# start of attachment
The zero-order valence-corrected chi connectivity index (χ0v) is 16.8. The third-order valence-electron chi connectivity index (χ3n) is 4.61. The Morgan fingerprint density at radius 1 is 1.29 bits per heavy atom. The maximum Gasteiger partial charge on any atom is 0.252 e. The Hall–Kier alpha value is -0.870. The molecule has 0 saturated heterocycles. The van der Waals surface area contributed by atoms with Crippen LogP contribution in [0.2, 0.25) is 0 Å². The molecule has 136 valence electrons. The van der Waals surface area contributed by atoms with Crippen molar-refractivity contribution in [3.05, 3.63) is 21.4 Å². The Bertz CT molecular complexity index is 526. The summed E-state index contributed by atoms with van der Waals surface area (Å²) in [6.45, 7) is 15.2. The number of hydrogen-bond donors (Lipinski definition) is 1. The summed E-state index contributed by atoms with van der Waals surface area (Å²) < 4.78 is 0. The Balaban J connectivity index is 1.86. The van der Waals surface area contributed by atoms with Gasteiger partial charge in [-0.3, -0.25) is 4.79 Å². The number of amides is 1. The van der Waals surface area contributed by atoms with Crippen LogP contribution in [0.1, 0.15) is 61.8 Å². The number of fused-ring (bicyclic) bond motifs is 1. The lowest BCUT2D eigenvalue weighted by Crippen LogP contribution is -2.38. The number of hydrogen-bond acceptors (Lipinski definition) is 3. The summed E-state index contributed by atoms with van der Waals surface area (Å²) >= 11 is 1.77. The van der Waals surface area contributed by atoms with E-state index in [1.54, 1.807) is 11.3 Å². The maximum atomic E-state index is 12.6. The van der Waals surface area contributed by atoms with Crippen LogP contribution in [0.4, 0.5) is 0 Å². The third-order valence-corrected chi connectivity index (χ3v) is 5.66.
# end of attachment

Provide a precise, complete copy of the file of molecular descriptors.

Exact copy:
The zero-order valence-corrected chi connectivity index (χ0v) is 16.8. The third-order valence-electron chi connectivity index (χ3n) is 4.61. The Morgan fingerprint density at radius 1 is 1.29 bits per heavy atom. The maximum Gasteiger partial charge on any atom is 0.252 e. The Hall–Kier alpha value is -0.870. The molecule has 0 saturated heterocycles. The van der Waals surface area contributed by atoms with Crippen LogP contribution in [0.2, 0.25) is 0 Å². The molecule has 136 valence electrons. The van der Waals surface area contributed by atoms with Crippen molar-refractivity contribution in [3.05, 3.63) is 21.4 Å². The Bertz CT molecular complexity index is 526. The summed E-state index contributed by atoms with van der Waals surface area (Å²) in [6.45, 7) is 15.2. The number of hydrogen-bond donors (Lipinski definition) is 1. The summed E-state index contributed by atoms with van der Waals surface area (Å²) < 4.78 is 0. The Balaban J connectivity index is 1.86. The van der Waals surface area contributed by atoms with Gasteiger partial charge in [-0.3, -0.25) is 4.79 Å². The number of amides is 1. The van der Waals surface area contributed by atoms with Crippen LogP contribution in [0.1, 0.15) is 61.8 Å². The number of fused-ring (bicyclic) bond motifs is 1. The lowest BCUT2D eigenvalue weighted by Crippen LogP contribution is -2.38. The number of hydrogen-bond acceptors (Lipinski definition) is 3. The summed E-state index contributed by atoms with van der Waals surface area (Å²) >= 11 is 1.77. The van der Waals surface area contributed by atoms with E-state index in [1.54, 1.807) is 11.3 Å². The maximum atomic E-state index is 12.6. The van der Waals surface area contributed by atoms with Crippen LogP contribution in [0.4, 0.5) is 0 Å². The third-order valence-corrected chi connectivity index (χ3v) is 5.66.